A Rare Conversation Between Two Earth Protectors
FRIDAY, JUNE 21 - BENTONVILLE, AR: The Museum of Native American History (MONAH) and House of Songs are proud to present Walter Echo-Hawk and Gerald Torres for “Native Conversations: A Rare Conversation Between Two Earth Protectors” to be held Friday, June 21, 2019 at 6:30 PM. This event, generously funded by a grant from the Walton Family Foundation, invites participants to sit down with two accomplished authorities in race theory, environmental law, and federal Indian Law. Topics will cover history, cultural stories and solutions to our ever changing climate. The evening is complemented by music from Watertown’s Jamie Lou and Garrett Brolund, with Gerald Torres on blues harmonica.
Walter Echo-Hawk: Walter Echo-Hawk is a lawyer, law professor, author, and activist. He is a member of the Pawnee Nation, belonging to the Kitkehaki Band, born on the Pawnee reservation in Oklahoma. After becoming the first Native American to graduate from the University of New Mexico Law School in 1970, he joined Native American Rights Fund, or NARF, in 1973 where he made it his mission to educate Native Americans on Native legal and political issues. During his time with NARF, he was a true pioneer and symbol of Indian law. As a speaker and professor, Walter Echo-Hawk has extensively discussed Native American history, religious freedom in Native America, federal Indian law, social justice and human rights, economic development in Indian country, and many more topics pertaining to Native preservation and education.
Gerald Torres: Gerald Torres is a leading figure in critical race theory, environmental law and federal Indian Law and has previously served as the Bryant Smith Chair in Law at the University of Texas School of Law, as well as Associate Dean at the University of Minnesota Law School. He is the former president of the Association of American Law Schools, has served as deputy assistant attorney general for the Environment and Natural Resources Division of the U.S. Department of Justice, and as counsel to the then-U.S. attorney general Janet Reno. He has previously taught at Harvard, Stanford, and Yale law schools.
House of Songs: The House of Songs invites songwriters from around the world to share the universal language of music in collaborations designed to bridge cultures, build friendships and cultivate peace. Nestled in the heart of the Ozark mountains, Bentonville is the epicenter of a unique and diverse community that continues to attract visitors and residents from around the world. The House of Songs Ozarks is a fully restored Victorian house built in 1892 by located in downtown Bentonville. The town is home to a growing community of artisans and restaurateurs, and artists visiting the Ozark House have an opportunity to live and work right in the middle of it all. The House of Songs aims to create bridges between Songwriters, Composers, and Artists of all kinds in the NorthWest Arkansas Region through the Art of Songwriting, collaboration and friendship.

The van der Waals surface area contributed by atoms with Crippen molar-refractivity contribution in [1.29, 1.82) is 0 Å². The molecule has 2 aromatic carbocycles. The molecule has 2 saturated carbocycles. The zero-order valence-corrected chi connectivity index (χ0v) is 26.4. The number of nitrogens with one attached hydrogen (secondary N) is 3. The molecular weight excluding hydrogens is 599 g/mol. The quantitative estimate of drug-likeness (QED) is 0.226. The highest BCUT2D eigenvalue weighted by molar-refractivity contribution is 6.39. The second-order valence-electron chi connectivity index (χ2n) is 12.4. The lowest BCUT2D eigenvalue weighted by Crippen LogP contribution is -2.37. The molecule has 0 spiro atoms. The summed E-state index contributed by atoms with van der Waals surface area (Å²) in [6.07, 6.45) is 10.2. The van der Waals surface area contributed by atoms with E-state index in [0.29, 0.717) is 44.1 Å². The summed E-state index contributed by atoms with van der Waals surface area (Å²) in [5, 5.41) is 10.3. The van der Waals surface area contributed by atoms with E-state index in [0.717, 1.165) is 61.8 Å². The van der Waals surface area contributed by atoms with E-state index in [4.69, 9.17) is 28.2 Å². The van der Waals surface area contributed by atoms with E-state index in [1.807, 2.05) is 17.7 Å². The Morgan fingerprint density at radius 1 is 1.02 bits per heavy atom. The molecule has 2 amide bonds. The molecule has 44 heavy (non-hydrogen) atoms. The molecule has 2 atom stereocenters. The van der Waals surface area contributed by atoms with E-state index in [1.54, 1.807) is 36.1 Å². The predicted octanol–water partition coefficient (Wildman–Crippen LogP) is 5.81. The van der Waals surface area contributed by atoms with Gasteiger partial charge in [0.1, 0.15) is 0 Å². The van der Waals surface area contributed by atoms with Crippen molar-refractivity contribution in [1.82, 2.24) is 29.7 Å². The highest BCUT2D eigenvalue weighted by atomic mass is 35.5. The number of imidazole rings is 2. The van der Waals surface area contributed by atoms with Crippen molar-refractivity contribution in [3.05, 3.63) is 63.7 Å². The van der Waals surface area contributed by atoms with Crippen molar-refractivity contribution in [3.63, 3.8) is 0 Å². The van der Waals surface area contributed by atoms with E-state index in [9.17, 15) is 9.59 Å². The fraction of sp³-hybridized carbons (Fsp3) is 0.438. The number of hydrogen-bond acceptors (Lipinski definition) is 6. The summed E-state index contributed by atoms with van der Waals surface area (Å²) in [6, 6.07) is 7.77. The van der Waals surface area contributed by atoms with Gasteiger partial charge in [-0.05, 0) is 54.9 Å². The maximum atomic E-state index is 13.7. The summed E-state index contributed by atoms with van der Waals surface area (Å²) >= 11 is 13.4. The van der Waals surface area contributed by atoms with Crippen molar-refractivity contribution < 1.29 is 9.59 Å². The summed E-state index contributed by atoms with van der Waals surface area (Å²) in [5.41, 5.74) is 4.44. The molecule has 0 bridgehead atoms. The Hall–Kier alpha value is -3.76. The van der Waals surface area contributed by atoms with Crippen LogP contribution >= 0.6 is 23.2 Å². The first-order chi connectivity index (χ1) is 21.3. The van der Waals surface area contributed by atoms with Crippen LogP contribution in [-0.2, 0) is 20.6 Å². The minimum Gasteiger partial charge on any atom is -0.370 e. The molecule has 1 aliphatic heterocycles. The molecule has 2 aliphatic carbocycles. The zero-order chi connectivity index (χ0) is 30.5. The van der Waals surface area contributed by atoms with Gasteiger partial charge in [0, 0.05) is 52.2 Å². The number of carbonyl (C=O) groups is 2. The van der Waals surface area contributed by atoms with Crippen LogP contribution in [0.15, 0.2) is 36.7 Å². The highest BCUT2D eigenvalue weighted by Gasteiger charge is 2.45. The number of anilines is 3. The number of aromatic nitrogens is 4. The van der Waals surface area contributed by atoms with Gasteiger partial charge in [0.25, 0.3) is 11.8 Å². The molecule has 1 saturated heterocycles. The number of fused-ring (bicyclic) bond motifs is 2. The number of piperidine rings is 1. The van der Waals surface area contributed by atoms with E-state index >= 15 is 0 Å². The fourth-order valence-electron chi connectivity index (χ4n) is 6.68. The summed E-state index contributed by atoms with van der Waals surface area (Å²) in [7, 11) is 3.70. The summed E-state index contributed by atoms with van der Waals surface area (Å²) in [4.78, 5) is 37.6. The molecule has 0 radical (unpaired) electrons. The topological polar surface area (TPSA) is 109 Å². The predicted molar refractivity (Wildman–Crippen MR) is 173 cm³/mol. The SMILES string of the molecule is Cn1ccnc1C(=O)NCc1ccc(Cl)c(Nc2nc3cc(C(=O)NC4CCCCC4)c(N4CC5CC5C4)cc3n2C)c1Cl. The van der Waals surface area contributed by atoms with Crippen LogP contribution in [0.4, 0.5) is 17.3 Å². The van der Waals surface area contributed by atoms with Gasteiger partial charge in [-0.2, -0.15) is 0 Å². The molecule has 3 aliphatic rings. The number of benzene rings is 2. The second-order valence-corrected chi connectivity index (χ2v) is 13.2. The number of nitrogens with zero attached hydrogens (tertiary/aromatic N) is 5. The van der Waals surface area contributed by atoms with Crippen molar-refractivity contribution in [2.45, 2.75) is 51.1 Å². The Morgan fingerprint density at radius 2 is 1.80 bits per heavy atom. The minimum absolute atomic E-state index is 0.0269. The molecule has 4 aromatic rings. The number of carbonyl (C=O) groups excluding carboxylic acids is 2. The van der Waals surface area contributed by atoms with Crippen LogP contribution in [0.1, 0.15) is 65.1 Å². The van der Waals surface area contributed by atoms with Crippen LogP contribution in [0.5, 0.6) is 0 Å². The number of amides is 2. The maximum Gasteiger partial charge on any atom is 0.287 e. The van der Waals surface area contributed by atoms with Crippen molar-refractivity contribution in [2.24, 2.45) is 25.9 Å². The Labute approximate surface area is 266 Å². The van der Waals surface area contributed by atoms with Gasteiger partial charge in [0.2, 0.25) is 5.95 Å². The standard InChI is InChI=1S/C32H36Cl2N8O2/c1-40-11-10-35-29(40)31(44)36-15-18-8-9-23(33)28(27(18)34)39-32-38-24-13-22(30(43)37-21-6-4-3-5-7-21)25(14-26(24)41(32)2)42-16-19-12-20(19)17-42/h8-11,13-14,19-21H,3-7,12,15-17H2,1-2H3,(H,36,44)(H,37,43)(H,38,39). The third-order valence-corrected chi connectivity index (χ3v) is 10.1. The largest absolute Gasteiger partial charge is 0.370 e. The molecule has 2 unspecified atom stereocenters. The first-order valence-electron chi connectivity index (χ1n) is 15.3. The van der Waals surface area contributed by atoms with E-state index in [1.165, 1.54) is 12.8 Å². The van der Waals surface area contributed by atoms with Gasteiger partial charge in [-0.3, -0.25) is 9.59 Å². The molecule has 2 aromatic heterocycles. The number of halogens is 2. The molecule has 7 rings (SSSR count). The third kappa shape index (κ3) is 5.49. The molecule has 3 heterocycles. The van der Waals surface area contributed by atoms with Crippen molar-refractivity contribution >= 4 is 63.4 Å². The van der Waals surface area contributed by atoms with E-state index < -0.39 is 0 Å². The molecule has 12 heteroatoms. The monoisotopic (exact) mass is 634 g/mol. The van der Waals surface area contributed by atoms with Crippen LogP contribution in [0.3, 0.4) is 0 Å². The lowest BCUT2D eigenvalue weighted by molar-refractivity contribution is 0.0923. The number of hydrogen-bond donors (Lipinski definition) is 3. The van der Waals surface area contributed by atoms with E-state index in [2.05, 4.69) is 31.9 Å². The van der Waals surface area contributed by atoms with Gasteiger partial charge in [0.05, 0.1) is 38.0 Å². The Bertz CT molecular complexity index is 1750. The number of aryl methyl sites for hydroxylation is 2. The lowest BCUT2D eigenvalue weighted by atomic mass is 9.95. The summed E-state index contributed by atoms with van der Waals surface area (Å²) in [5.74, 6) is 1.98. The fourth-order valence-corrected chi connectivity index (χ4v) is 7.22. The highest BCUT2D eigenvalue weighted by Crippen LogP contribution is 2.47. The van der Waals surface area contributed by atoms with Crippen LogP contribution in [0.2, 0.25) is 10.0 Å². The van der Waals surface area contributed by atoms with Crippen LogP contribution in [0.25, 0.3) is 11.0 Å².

MONAH will host Native Conversations: A Rare Conversation Between Two Earth Protectors as a free event that is open to all ages. Participants can reserve their free spot online through the MONAH website, www.monah.us or by calling the museum phone, 479-273-2456.
SATURDAY, JUNE 22 - BENTONVILLE, AR: The Museum of Native American History (MONAH) is proud to host Matriarch to be held Saturday, June 22, 2019 at 5:30PM, with a corresponding Creative Visions workshop to be held earlier in the day at 3:00PM. The event, supported by a grant from the Walton Family Foundation, will be led by Matriarch, an intertribal Indigenous women’s group that works to raise awareness in communities of the accomplishments and struggles Indigenous women face daily. They will take guests through performance art pieces designed to highlight the Missing and Murdered Indigenous Women (MMIW) movement, including a spoken word performance and a coordinating Creative Visions interactive workshop.
The Matriarch women will perform a spoken word performance, speaking to each letter of Missing and Murdered Indigenous Women, their personal connection to the subject, and statistics on MMIW. Each brings her own unique style of performance that incorporates their Indigenous languages and culture.
Guests will be invited to understand more about Native life and traditions through a hands-on Creative Visions Workshop. As a part of Native culture, handkerchiefs have been used as an awareness tool and will be utilized in a one of a kind workshop as part of Matriarch that will reveal their use in Indigenous culture, both historically and contemporarily.
Matriarch: Matriarch is a Native led program empowering Native women through education, community building, and direct services to create positive change within communities. By empowering Native women, Matriarch also empowers Native children and builds leaders within the home and community. This leadership positively impacts Native lives, creates stronger communities and decreases rates of violence and abuse. Services include domestic and sexual abuse education, cultural re-connection, suicide prevention, financial planning, physical, mental and spiritual health education, job market preparation, and healthy relationship guidance. Matriarch provides education and services through Native speakers who are leaders and subject matter experts in these fields.